The fall of the Berlin Wall and the introduction of multi-party politics in Kenya came at a time of increased globalisation. Both events played significant parts in the emergence of new music genres and forms. In Berlin, the cheap rental rates of the old communist industrial zones were magnets to swarms of musicians and artists. It was in this environment that producers started to create electro beats that grew in notoriety with the reputation of being the best this side of the Atlantic. In Kenya, the newly felt liberalisation, after the repressive Moi era, was central in providing young people access to rap. Kenya’s urban population related to the roots of hip-hop as a means of escaping poverty whilst commentating on it. In a short time Kenyan rappers developed their own unique and localised style.
In 2009, musicians from Berlin and Nairobi came together, each bringing with them their urban sounds. The project, BLNRB (Berlin-BL, Nairobi-NRB), was organised by the German cultural centre, the Goethe Institute. The project explored new musical possibilities, bringing together heavy German electro sounds from the Berlin club scene and urban hip-hop vocals from Kenya’s finest MCs.
The project bridges musical genres through cross-cultural exchange creating a truly unique sound. No talent was spared when it came to those involved. From Germany came break-beat duo Gebrüder Teichmann, electronic music band Modeselektor and bass-heavy trio Jahcoozi. Kenya was represented by East Africa’s most famous female rapper Nazizi, Mombasa hip-hop collective Ukoo Flani, MC Abbas Kubaff, hip-hop group Necessary Noize and 12-year-old rappers Little King and Robbo from Kibera.
The setting for this project was a townhouse in Nairobi. It was there that two studios were set up and all the artists worked, performed and lived. As word spread, the townhouse soon became a magnet for all artists in Nairobi. This environment, throwing all the artists together, produced a truly creative vibe. The artists later referred to the building as a ‘Madhouse’.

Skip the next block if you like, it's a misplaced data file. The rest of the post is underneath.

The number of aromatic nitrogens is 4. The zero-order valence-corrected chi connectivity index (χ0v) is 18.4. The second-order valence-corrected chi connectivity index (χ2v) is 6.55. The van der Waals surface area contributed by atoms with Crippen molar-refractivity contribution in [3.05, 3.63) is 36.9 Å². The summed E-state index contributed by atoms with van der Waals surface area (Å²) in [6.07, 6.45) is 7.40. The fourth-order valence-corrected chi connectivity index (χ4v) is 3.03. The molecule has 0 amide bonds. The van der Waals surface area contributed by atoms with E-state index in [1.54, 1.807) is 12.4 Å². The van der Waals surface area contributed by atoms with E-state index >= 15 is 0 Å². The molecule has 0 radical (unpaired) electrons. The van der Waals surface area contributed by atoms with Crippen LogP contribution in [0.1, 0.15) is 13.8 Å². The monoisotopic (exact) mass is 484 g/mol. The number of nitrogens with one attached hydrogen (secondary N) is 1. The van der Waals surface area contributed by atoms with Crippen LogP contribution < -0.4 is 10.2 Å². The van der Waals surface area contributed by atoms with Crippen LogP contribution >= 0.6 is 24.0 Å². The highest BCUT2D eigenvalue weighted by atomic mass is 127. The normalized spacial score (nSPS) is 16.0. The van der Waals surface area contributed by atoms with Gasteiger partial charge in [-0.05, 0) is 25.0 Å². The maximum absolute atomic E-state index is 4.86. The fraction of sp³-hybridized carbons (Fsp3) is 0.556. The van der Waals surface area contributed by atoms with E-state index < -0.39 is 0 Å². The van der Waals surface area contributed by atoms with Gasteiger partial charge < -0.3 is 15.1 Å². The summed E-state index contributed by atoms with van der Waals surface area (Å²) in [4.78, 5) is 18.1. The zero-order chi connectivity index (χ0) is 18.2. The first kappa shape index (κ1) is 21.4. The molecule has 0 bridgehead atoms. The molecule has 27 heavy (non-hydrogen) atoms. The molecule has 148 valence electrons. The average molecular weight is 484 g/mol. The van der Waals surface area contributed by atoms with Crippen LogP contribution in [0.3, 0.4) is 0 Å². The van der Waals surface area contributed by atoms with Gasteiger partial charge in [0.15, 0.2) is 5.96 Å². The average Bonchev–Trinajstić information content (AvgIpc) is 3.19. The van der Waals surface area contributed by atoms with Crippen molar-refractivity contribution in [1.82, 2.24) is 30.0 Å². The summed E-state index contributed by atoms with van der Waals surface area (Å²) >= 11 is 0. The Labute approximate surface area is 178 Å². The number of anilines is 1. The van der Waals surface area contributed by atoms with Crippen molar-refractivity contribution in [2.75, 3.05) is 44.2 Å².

An 18-track album was soon laid down after long days and nights of continuous recording, featuring over twenty artists. The result is the distinct and appropriately named album Welcome to the Madhouse. The tracks produced dig deep into the urban sound of Berlin and Nairobi’s music scenes. What one might not expect though is the ease with which these two genres and range of contributing artists fused to create a fresh unforced musical blend.
One of the best tracks on the album is “Msoto Millions” written by Jahcoozi with MCs from Ukoo Flani laying down deep English and Kiswahili lyrics. The track has a dancehall vibe with dark undertones. The song is accompanied with a visually stunning video, which was shot in Ukoo Flani’s hometown Mombasa, by the talented guys from DYMK Films.
Another notable track, "Kibera Benga", was collaborated on by Modeselektor, Just a Band (an African boy band) and Nairobian art group, Maasai Mbili. The song is one of the most melodic on the album with an Afro-ambient feeling and a track which you will find yourself listening to over and over. Again this track is accompanied by a video, produced by STUDIO ANG. The video is a truly creative and questioning artwork, which delves into the idea of a shared global anxiety of the all-seeing camera.
“Goldbreaks” sees Teichmans producing a beat of fractured skips and glitches, which is matched with the lyrical class and elegant flows of Kenyan rappers Mister Abbas, Lon’ Jon and Kimya. The film was directed by Hawa Essuman, who is also the director of the Kibera based movie Soulboy.
Ma Bhoom Bhoom Bhoom is a track laden with African percussion by Radi and blended with electronic sounds by Jahcoozi, which results in an afro-tech tribal sound. Ukoo Flani’s reverberating vocals fit appropriately over African drums in a chant-like manner. The video, produced by Cultural Video Foundation, also proves mesmerising, set in a dream of spiritual connectedness and perceived tradition.
“Monkeyflip” is a track by Modeselktor, who sets down a punchy beat, full of effects and a throbbing baseline for Kenyan rappers Nazizi and Abbas to tear up and go hard. It was no surprise that when these artists collaborated the recording only needed one take, creating a track full of rhythmic inflection. Monkeyflip, like many other tracks on the album has not yet got a video. However, the Goethe-Institute Nairobi recently commissioned music videos to be produced for 11 of the tracks from 11 different film and music video directors.
Welcome to the Madhouse was a gutsy project and one of open mindedness. It would have been easy for the album to have fallen prey to a generic commercial sound of the globalised world. Instead, Welcome to the Madhouse's 18 tracks propagate themselves across borders, adapting and developing musical genres and themes in a highly original and inspiring way.
Welcome to the Madhouse is available for purchase and download with Outhere.
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